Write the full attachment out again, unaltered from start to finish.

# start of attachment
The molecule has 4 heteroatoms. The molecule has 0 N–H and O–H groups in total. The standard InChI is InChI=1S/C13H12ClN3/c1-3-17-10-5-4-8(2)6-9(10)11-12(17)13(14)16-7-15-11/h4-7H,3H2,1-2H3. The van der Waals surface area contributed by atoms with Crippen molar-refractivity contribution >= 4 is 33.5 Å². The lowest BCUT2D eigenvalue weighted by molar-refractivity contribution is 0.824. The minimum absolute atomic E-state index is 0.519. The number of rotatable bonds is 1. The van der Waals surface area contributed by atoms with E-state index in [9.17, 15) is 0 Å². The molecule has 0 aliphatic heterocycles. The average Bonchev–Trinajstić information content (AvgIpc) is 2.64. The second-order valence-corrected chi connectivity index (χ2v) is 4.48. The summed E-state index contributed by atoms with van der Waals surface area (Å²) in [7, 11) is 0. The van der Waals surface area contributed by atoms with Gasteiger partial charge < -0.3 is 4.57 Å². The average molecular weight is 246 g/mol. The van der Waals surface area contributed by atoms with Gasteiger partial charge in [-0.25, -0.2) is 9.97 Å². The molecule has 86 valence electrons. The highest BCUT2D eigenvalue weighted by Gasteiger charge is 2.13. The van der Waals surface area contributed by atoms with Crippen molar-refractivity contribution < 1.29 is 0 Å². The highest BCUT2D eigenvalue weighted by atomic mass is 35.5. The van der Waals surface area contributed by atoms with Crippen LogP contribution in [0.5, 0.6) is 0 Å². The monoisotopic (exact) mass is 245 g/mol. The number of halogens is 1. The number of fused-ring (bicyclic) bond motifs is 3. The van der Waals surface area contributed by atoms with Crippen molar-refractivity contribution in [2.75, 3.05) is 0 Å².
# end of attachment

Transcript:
The molecule has 4 heteroatoms. The molecule has 0 N–H and O–H groups in total. The standard InChI is InChI=1S/C13H12ClN3/c1-3-17-10-5-4-8(2)6-9(10)11-12(17)13(14)16-7-15-11/h4-7H,3H2,1-2H3. The van der Waals surface area contributed by atoms with Crippen molar-refractivity contribution >= 4 is 33.5 Å². The lowest BCUT2D eigenvalue weighted by molar-refractivity contribution is 0.824. The minimum absolute atomic E-state index is 0.519. The number of rotatable bonds is 1. The van der Waals surface area contributed by atoms with E-state index in [9.17, 15) is 0 Å². The molecule has 0 aliphatic heterocycles. The average Bonchev–Trinajstić information content (AvgIpc) is 2.64. The second-order valence-corrected chi connectivity index (χ2v) is 4.48. The summed E-state index contributed by atoms with van der Waals surface area (Å²) in [7, 11) is 0. The van der Waals surface area contributed by atoms with Gasteiger partial charge < -0.3 is 4.57 Å². The average molecular weight is 246 g/mol. The van der Waals surface area contributed by atoms with Gasteiger partial charge in [-0.25, -0.2) is 9.97 Å². The molecule has 86 valence electrons. The highest BCUT2D eigenvalue weighted by Gasteiger charge is 2.13. The van der Waals surface area contributed by atoms with Crippen molar-refractivity contribution < 1.29 is 0 Å². The highest BCUT2D eigenvalue weighted by atomic mass is 35.5. The van der Waals surface area contributed by atoms with Crippen LogP contribution in [0.5, 0.6) is 0 Å². The monoisotopic (exact) mass is 245 g/mol. The number of halogens is 1. The number of fused-ring (bicyclic) bond motifs is 3. The van der Waals surface area contributed by atoms with Crippen molar-refractivity contribution in [2.75, 3.05) is 0 Å².